The gestation period in lasts for 60-64 days The primary period of the reproductive cycle of the female is called Proestrus and goes on for around 9 days. During this time the females begin to draw in males. The subsequent part is the Estrus when the bitch is receptive to the male. It goes on for around 3 to 11 days. The third part is the Diestrus. Usually, it happens around day 14. In this period the bitch’s discharge changes for distinctive red and reaching its end. The vulva gets back to average, and she will no longer allow mating. The fourth part called the Anestrus. The time span between heat periods ordinarily keeps going around a half year. The litter size ranges between 6 to 8 puppies at a time’
The long-haired variety requires more grooming than the smooth-coated variety for obvious reasons. The long coat has 1-3 long body hair. His ears are covered with thick, long hair that forms a fringe, and his limbs have distinct wings on the backside. The long-haired variety should be brushed two to three times per week and the fringe should be kept free of debris. Monthly baths with high quality shampoo and conditioner are usually enough to keep the coat healthy.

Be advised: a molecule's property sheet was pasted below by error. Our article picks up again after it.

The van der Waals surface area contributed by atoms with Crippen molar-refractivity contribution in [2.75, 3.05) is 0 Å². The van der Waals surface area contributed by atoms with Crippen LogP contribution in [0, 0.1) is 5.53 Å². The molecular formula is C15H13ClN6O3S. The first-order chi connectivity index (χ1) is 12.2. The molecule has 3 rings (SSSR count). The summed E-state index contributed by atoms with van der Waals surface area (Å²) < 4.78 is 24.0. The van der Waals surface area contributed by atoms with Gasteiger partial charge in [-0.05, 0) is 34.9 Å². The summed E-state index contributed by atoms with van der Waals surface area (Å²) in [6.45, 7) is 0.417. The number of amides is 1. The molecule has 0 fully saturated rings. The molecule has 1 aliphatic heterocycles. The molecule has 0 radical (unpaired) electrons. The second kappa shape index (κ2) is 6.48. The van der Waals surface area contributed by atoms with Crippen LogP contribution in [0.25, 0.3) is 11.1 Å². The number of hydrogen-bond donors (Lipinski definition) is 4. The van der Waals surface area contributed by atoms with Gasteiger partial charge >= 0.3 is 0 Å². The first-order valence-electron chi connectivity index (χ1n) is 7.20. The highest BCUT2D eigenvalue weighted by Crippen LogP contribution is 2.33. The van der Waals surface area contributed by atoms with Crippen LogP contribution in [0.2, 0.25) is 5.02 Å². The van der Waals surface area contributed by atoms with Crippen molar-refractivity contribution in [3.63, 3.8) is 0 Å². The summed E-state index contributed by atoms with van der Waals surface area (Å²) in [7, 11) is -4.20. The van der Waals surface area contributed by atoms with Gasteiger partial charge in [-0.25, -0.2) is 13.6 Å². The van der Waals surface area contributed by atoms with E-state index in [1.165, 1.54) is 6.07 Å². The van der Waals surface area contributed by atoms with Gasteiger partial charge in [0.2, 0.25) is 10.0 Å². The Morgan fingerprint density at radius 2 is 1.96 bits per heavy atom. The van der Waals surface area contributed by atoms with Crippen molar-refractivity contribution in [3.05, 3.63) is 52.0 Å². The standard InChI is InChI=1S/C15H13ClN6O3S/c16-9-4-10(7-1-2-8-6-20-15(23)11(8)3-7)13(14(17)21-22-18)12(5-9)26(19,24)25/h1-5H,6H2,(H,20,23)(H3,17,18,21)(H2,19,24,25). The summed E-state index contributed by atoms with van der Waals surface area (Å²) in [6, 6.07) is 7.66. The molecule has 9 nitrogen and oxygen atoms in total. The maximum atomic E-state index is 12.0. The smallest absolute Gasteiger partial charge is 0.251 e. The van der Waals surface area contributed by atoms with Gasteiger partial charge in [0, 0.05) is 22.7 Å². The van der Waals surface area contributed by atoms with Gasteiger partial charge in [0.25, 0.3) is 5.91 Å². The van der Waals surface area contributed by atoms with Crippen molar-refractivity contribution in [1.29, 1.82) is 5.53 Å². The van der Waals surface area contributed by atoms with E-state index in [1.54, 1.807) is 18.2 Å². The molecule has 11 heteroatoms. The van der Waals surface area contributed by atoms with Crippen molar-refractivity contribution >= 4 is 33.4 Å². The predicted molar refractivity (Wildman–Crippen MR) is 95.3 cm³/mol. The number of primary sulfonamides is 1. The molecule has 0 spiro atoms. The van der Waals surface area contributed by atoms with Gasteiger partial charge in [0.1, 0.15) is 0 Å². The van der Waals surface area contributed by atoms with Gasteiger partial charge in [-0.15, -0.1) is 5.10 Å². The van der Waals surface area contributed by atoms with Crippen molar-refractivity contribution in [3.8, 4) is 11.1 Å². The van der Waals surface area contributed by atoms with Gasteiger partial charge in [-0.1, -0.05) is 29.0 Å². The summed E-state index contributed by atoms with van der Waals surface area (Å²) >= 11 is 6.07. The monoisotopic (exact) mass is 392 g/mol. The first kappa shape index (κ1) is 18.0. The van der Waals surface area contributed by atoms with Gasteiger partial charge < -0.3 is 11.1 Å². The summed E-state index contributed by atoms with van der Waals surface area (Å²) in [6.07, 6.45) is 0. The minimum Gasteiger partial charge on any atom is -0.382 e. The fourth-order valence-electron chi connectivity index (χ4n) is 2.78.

Smooth-coated Russian toys have short, near-perfect, shiny hair without an undercoat or fringe. Regular weekly brushing with a soft brush is recommended as well as occasional bathing so that the smooth layer remains free of dead hair and scaly skin. A daily shammy wipe-down also adds shine to the coat.
Generally, Russian toys agree and are eager to please, allowing them to be trained a lot. However, they are still terriers at heart, can be stubborn, and will try to become owners. His clown-like antics and outgoing friendly personality made him a great candidate for agility and trick-dog competition.